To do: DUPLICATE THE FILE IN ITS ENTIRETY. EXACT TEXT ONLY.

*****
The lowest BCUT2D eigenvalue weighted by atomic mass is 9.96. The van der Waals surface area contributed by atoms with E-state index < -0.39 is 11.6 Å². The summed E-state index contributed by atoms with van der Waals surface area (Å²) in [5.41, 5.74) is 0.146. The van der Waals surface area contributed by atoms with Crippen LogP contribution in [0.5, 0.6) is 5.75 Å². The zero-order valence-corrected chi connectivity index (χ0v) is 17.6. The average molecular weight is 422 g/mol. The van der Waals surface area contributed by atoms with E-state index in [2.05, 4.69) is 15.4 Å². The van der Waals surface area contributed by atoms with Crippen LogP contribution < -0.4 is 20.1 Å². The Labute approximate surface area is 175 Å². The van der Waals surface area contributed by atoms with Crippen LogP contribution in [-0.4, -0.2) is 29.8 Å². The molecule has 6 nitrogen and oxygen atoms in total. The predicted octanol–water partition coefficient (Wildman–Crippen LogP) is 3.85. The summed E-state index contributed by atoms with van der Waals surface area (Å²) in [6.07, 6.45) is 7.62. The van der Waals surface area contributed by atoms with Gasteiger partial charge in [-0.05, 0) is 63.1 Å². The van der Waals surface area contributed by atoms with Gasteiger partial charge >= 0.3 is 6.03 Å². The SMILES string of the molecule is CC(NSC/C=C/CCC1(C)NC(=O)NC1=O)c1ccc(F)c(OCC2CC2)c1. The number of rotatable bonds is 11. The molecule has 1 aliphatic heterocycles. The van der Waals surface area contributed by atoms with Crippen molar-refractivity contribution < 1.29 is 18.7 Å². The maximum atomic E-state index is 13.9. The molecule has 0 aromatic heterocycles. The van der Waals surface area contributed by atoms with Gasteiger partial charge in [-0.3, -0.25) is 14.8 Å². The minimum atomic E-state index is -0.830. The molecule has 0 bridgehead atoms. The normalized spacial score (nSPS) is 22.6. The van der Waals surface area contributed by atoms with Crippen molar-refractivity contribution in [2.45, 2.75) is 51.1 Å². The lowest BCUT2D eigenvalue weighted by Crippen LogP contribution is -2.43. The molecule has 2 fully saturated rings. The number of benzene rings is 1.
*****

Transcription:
The lowest BCUT2D eigenvalue weighted by atomic mass is 9.96. The van der Waals surface area contributed by atoms with E-state index < -0.39 is 11.6 Å². The summed E-state index contributed by atoms with van der Waals surface area (Å²) in [5.41, 5.74) is 0.146. The van der Waals surface area contributed by atoms with Crippen LogP contribution in [0.5, 0.6) is 5.75 Å². The zero-order valence-corrected chi connectivity index (χ0v) is 17.6. The average molecular weight is 422 g/mol. The van der Waals surface area contributed by atoms with E-state index in [2.05, 4.69) is 15.4 Å². The van der Waals surface area contributed by atoms with Crippen LogP contribution < -0.4 is 20.1 Å². The Labute approximate surface area is 175 Å². The van der Waals surface area contributed by atoms with Crippen LogP contribution in [-0.4, -0.2) is 29.8 Å². The molecule has 6 nitrogen and oxygen atoms in total. The predicted octanol–water partition coefficient (Wildman–Crippen LogP) is 3.85. The summed E-state index contributed by atoms with van der Waals surface area (Å²) in [6.07, 6.45) is 7.62. The van der Waals surface area contributed by atoms with Gasteiger partial charge in [-0.05, 0) is 63.1 Å². The van der Waals surface area contributed by atoms with Gasteiger partial charge >= 0.3 is 6.03 Å². The SMILES string of the molecule is CC(NSC/C=C/CCC1(C)NC(=O)NC1=O)c1ccc(F)c(OCC2CC2)c1. The number of rotatable bonds is 11. The molecule has 1 aliphatic heterocycles. The van der Waals surface area contributed by atoms with Crippen molar-refractivity contribution < 1.29 is 18.7 Å². The maximum atomic E-state index is 13.9. The molecule has 0 aromatic heterocycles. The van der Waals surface area contributed by atoms with Gasteiger partial charge in [-0.3, -0.25) is 14.8 Å². The minimum atomic E-state index is -0.830. The molecule has 0 bridgehead atoms. The normalized spacial score (nSPS) is 22.6. The van der Waals surface area contributed by atoms with Crippen molar-refractivity contribution in [2.45, 2.75) is 51.1 Å². The lowest BCUT2D eigenvalue weighted by Crippen LogP contribution is -2.43. The molecule has 2 fully saturated rings. The number of benzene rings is 1.